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“Neither war that destroys us, nor peace that oppresses us.”
THIS historic anti-war slogan of the Spanish feminist movement holds one of the fundamental keys to building a horizon of peace. It claims that peace is not just a ceasefire, nor is it surrender, or silence before those who impose their wars on others. Rather, peace is the building of a foundation for fostering relations based on mutual respect and co-operation.
Such an idea is neither naive nor impossible. Where there’s a will, there’s a way.
Building a new path based on a lasting peace is the only possible alternative for the sustainability of all people and the planet. The opposite of this means a silencing of the people, the loss of human lives, a divided world, permanent war, living in constant fear of nuclear weapons and misery for the people affected by war.
Those who claim to defend freedom do not want those who are not like them to enjoy it. What we are facing is an “either with me or against me” mentality — or, as Josep Borrell, high representative of the European Union for foreign affairs and security policy, recently said, “We will remember those who are not by our side.”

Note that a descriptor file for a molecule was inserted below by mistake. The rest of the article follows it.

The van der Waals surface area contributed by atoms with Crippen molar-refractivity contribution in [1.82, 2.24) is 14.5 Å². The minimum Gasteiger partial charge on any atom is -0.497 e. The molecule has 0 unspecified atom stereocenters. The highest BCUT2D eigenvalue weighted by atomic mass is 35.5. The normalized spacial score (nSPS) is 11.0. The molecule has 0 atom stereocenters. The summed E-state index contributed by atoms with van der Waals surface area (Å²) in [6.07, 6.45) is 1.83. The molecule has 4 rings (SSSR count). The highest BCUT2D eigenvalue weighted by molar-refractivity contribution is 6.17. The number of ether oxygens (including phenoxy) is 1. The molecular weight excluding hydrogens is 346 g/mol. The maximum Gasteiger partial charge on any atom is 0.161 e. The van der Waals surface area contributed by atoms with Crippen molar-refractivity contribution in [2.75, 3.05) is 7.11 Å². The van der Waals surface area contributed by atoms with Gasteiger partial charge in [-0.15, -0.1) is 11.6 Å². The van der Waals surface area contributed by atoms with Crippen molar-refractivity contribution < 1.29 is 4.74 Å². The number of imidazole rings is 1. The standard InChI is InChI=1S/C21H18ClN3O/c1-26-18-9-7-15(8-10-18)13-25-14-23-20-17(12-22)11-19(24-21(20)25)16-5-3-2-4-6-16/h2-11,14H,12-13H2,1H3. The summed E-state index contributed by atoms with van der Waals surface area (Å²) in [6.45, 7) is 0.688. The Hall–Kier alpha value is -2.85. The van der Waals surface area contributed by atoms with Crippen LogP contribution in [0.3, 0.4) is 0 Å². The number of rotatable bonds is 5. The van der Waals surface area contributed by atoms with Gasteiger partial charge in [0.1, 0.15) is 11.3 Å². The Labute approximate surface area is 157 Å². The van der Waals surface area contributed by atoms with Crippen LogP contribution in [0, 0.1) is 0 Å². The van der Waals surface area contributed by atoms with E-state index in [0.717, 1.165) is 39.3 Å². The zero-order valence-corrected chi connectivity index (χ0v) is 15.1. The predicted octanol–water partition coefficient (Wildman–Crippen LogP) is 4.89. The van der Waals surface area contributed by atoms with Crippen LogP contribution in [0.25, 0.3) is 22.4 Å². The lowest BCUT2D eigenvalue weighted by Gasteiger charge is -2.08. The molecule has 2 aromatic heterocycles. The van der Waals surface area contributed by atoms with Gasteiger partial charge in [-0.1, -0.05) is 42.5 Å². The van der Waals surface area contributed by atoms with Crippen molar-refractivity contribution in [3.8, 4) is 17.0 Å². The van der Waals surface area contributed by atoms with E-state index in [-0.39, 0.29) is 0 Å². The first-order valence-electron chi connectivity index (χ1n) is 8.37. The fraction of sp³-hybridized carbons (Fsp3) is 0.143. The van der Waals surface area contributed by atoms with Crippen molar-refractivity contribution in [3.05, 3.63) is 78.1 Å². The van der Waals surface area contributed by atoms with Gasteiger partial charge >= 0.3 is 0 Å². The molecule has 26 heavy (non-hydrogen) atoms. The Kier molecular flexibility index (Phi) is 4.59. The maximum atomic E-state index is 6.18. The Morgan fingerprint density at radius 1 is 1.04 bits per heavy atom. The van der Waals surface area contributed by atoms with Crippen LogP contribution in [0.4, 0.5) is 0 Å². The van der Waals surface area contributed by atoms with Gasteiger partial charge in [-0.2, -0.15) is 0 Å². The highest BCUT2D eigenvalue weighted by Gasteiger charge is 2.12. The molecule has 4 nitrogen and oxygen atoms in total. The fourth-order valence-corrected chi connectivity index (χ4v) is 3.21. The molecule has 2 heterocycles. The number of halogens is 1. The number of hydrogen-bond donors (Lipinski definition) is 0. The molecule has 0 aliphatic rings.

Freedom, therefore, is not solely a choice between two options, but the possibility of creating our own option. That is why it is essential that, in the face of the mainstream perception of the world that tries to rob us of the ability to envision a new alternative, we must articulate one where everyone can fit in — where war is not inevitable.
Europe is indefensible
In the current context, with Russia having invaded Ukraine, we are surrounded by a sense of amnesia and the feeling of having returned to the 20th century. Once again, there is war, hatred and the familiar rhetoric of division of “us” against the “others.”
It is shocking that in the face of the war in Ukraine, Fortress Europe — which in its response to the refugees and migrants of war-torn and poor countries in the global South has turned the Mediterranean Sea into a mass grave; which illegally carries out pushbacks against migrants; and which locks asylum-seekers in detention centres, without any access to lawyers — now finds it is so easy to make changes in policies and to open its doors to white, blue-eyed people.